by Claire Livia Lassam
Small business marketing is hard for anyone. Trying to market your small business after working long days on a farm with only the rare day off sounds more than arduous. Especially when you’re not sure if you’re doing it right, and it can, at times, feel tedious and narcissistic. Who wants to see another picture of me pulling out carrots?
But marketing isn’t just about putting yourself out there, at it’s best, it’s building relationships and growing your community, and that is something worth dedicated the time too, even if it doesn’t come naturally to you. So let’s chat how to build your community, because the more people there are in your community, more people there are going to be itching to support your farm, and be apart of your CSA.
When I asked Anastasia Cole Plakias from Brooklyn Grange about their CSA’s she had this to say:
“Our two cents is: gather every single email address you can, from everyone you can. Put a CSA waitlist form on your website and collect email addresses of interested parties over the course of the year. By the time I re-enroll last year’s members, I’m usually half way full. Then I email the waitlist and fill up another 25% of our membership. Then a few beautiful pics of veggies on social media fills up the remaining 25%.”
But that’s certainly easier for the world’s largest rooftop farm, who has been featured multiple times in the New York Times and National Geographic. So how do the rest of us fill up our email lists and get new social media followers to amp up our presence?
The easiest way, according to marketer Krysta Elliot, is by affiliated marketing.
“It’s the fastest growing form of marketing. They need to find all of the bloggers (local and distant) that are writing on food and sustainable living/eating, organic, etc., etc., and reach out to them – follow them, tag them – ask them to be affiliates if it’s appropriate. Build their online community from there. Send food bloggers (or lifestyle/yoga/whatever bloggers) free CSA ” baskets/demos” – usually they will be featured in return.”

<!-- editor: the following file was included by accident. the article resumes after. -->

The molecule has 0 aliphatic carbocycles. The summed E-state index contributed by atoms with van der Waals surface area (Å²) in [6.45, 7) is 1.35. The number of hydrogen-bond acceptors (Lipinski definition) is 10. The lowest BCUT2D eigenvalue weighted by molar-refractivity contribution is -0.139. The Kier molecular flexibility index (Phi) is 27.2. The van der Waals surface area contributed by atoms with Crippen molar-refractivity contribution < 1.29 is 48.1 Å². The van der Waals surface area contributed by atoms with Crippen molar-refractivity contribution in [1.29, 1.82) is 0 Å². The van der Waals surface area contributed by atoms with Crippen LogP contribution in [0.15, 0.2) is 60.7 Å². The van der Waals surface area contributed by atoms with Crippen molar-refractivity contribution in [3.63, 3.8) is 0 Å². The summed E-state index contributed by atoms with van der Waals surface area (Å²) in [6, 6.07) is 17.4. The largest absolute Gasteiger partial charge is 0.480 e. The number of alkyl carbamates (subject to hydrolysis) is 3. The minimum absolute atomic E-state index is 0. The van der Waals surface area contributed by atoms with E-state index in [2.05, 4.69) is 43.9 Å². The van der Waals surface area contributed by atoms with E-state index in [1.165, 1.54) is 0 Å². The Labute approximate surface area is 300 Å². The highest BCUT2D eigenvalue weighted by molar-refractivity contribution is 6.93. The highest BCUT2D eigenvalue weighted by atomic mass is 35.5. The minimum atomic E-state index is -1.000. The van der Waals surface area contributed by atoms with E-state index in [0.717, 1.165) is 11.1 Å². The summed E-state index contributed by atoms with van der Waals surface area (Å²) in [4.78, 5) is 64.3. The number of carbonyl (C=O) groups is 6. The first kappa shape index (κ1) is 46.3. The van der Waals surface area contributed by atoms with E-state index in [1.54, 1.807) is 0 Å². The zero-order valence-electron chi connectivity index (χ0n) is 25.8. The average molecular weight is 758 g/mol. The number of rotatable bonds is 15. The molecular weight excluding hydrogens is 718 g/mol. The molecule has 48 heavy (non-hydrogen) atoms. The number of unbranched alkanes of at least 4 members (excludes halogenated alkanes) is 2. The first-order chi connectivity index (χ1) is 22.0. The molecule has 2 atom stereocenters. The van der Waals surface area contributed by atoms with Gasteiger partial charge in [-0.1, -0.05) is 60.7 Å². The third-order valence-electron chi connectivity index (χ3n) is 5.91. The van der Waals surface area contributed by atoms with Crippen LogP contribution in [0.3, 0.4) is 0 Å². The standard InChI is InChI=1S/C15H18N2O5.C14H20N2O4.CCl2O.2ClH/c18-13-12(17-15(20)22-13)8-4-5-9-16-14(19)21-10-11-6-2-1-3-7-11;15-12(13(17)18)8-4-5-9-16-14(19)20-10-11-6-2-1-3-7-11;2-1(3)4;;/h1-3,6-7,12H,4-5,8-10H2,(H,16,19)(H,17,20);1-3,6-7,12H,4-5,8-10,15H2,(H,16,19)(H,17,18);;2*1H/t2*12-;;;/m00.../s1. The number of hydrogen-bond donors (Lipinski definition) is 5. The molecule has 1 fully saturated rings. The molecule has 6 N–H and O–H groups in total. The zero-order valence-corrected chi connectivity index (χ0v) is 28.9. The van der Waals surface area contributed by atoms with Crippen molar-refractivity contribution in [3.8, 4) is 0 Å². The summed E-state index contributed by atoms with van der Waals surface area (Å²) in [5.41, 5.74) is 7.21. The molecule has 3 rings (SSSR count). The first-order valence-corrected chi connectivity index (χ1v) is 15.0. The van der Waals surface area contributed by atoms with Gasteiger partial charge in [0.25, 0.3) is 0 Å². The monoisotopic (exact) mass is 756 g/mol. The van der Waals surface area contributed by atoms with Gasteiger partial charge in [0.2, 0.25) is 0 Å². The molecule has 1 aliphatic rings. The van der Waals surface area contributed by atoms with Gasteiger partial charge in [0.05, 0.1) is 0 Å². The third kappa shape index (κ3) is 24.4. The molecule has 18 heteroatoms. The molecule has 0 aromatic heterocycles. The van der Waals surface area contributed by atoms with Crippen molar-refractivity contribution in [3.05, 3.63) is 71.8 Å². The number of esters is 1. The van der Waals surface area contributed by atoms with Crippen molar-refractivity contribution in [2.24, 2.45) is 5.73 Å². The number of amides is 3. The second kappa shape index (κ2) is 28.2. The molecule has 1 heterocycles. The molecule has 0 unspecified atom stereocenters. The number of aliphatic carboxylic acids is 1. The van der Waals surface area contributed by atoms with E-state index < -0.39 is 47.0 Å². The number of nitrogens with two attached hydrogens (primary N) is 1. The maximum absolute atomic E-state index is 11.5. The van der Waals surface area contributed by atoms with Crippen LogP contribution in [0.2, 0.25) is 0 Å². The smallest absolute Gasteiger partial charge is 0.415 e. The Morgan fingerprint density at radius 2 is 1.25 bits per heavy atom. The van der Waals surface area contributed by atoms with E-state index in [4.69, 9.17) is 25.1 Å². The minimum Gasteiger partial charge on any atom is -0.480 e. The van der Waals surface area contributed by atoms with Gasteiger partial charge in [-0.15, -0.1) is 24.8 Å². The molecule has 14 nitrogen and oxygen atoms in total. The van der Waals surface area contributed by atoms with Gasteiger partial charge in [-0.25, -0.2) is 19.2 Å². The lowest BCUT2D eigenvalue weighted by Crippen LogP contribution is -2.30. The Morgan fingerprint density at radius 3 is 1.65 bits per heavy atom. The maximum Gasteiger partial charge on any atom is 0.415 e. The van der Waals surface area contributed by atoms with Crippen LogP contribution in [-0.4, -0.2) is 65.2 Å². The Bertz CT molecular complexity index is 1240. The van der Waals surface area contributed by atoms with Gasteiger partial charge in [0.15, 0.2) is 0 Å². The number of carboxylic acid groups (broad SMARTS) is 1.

The key here is making it personal, building a relationship with someone in hopes of it being mutually beneficial. Look through past blog posts- do they do lots with a kind of kale you grow? Or have they recently made kimchi with a cabbage that you’re fond of, and have lots of. Don’t begin by thinking “what can I do to make them help me?”, rather think about what you can do booster them. Pretty soon they’ll be turning the tables. Start off by mentioning them on Twitter or through a comment on Instagram, and build up to drop off. If they like your produce they’ll feature it on their blogs, and on their social media.
As a small business owner one of the questions I hate the most is “What makes you special, or different?” I never know what to say, and mostly I end up feeling hopelessly awkward. But it is important to know how you stand out. Whether it’s your flower CSA, or a specialty for heirloom beets, or an initiative to hire people from the Downtown East Side, you have to demonstrate the unique value that you provide.. Once you establish what it is, then you can start pushing that. Push it on your social media outlets, and push it when you’re reaching out to magazines and writers. Everyone wants to be part of something different, but it’s up to you to tell them what you do is special, unique, and worth talking about.
Once you tell them, you’ll be able to do minimal work to have your community grow.
** Should you be interested in purchasing CSA’s from an Urban Farmer this Season, please contact us at firstname.lastname@example.org
Claire Livia Lassam is a Vancouver based writer, baker, and lover of farm fresh food. When she isn’t sitting in front of her computer you can find her trying to beat her record for how many berries can fit in a pie.